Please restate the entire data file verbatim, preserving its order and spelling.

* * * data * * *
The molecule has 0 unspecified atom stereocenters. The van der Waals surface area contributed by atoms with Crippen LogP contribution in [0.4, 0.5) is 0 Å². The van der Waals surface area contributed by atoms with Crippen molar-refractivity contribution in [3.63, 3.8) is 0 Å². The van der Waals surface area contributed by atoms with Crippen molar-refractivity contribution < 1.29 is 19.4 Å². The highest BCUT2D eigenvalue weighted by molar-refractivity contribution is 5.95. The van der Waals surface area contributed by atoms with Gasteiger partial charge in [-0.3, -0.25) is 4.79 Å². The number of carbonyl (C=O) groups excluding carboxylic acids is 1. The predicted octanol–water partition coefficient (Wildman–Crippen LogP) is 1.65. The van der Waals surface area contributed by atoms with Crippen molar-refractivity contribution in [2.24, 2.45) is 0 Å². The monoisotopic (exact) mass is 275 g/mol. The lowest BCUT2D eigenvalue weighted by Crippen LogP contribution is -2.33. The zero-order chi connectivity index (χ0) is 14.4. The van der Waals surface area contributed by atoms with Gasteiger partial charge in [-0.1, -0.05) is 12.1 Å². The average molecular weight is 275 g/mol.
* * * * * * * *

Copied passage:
The molecule has 0 unspecified atom stereocenters. The van der Waals surface area contributed by atoms with Crippen LogP contribution in [0.4, 0.5) is 0 Å². The van der Waals surface area contributed by atoms with Crippen molar-refractivity contribution in [3.63, 3.8) is 0 Å². The van der Waals surface area contributed by atoms with Crippen molar-refractivity contribution < 1.29 is 19.4 Å². The highest BCUT2D eigenvalue weighted by molar-refractivity contribution is 5.95. The van der Waals surface area contributed by atoms with Gasteiger partial charge in [-0.3, -0.25) is 4.79 Å². The number of carbonyl (C=O) groups excluding carboxylic acids is 1. The predicted octanol–water partition coefficient (Wildman–Crippen LogP) is 1.65. The van der Waals surface area contributed by atoms with Crippen molar-refractivity contribution in [2.24, 2.45) is 0 Å². The monoisotopic (exact) mass is 275 g/mol. The lowest BCUT2D eigenvalue weighted by Crippen LogP contribution is -2.33. The zero-order chi connectivity index (χ0) is 14.4. The van der Waals surface area contributed by atoms with Gasteiger partial charge in [-0.1, -0.05) is 12.1 Å². The average molecular weight is 275 g/mol.